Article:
Framework for Testing WAFs (FTW!)
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Framework for Testing WAFs (FTW)

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This project was created by researchers from ModSecurity and Fastly to help provide rigorous tests for WAF rules. It uses the OWASP Core Ruleset V3 as a baseline to test rules on a WAF. Each rule from the ruleset is loaded into a YAML file that issues HTTP requests that will trigger these rules.

Goals / Use cases include:

  • Find regressions in WAF deployments by using continuous integration and issuing repeatable attacks to a WAF
  • Provide a testing framework for new rules into ModSecurity, if a rule is submitted it MUST have corresponding positive & negative tests
  • Evaluate WAFs against a common, agreeable baseline ruleset (OWASP)
  • Test and verify custom rules for WAFs that are not part of the core rule set


  • git clone
  • cd ftw
  • Make sure that pip is installed apt-get install python-pip
  • pip install -r requirements.txt

Running Tests with HTML contains and Status code checks only

  • Create YAML files that point to your webserver with a WAF in front of it
  • py.test test/ --ruledir test/yaml

Provisioning Apache+Modsecurity+OWASP CRS

If you require an environment for testing WAF rules, there has been one created with Apache, Modsecurity and version 3.0.0 of the OWASP core ruleset. This can be deployed by:

  • Checking out the repository: git clone
  • Typing vagrant up

Running Tests while overriding destination address in the yaml files to custom domain

  • start your test web server
  • py.test test/ --ruledir=test/yaml --port 443 --protocol https

Run integration test, local webserver, may have to use sudo

  • py.test test/integration/ -s --ruledir=test/integration/


  1. Create a *.py file with the necessary imports, an example is shown in test/integration/
  2. All functions with test* in the beginning will be ran by py.test, so make a function def test_somewaf
  3. Implement a class that inherits LogChecker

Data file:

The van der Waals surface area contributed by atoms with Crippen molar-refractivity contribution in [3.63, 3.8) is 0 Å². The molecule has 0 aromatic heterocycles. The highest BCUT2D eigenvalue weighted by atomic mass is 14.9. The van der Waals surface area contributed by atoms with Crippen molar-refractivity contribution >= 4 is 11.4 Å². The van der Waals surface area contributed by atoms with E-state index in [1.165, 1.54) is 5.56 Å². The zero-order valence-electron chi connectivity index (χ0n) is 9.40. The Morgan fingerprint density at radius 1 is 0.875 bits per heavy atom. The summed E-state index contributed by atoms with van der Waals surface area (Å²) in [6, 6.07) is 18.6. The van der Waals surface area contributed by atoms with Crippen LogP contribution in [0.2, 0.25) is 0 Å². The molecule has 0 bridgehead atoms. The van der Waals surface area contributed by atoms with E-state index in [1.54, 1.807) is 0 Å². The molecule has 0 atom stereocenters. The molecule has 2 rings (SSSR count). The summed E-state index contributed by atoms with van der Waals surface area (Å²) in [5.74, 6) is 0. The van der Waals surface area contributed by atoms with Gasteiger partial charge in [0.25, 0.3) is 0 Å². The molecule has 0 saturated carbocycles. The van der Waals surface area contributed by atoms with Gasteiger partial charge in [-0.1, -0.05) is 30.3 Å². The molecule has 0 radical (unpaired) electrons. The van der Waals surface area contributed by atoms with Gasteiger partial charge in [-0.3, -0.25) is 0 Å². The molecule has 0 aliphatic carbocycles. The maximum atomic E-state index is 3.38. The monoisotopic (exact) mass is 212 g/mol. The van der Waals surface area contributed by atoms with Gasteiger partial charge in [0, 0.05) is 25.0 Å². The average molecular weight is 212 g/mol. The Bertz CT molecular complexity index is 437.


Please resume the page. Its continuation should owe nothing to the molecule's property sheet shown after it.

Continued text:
4. Implement the get_logs() function. FTW will call this function after it runs the test, and it will set datetimes of self.start and self.end
  5. Use the information from the datetime variables to retrieve the files from your WAF, whether its a file or an API call
  6. Get the logs, store them in an array of strings and return it from get_logs()
  7. Make use of py.test fixtures. Use a function decorator @pytest.fixture, return your new LogChecker object. Whenever you use a function argument in your tests that matches the name of that @pytest.fixture, it will instantiate your object and make it easier to run tests. An example of this is in the python file from step 1.
  8. Write a testing configuration in the *.yaml format as seen in test/integration/LOGCONTAINSFIXTURE.yaml, the log_contains line requires a string that is a regex. FTW will compile the log_contains string from each stage in the YAML file into a regex. This regex will then be used alongside the lines of logs passed in from get_logs() to look for a match. The log_contains string, then, should be a unique rule-id as FTW is greedy and will pass on the first match. False positives are mitigated from the start/end time passed to the LogChecker object, but it is best to stay safe and use unique regexes.
  9. For each stage, the get_logs() function is called, so be sure to account for API calls if thats how you retrieve your logs.

Making HTTP requests programmatically

Although it is preferred to make requests using the YAML format, often automated tests require making many dynamic requests. In such a case it is recommended to make use of the py.test framework in order to produce test cases that can be run as part of the whole. Generally making an HTTP request is simple:

  1. create an instance of the HttpUA() class
  2. create an instance of the Input() class providing whatever parameters you don't want to be defaulted
  3. provide the instance of the input class to HttpUA.send_request()

For some examples see the http integration tests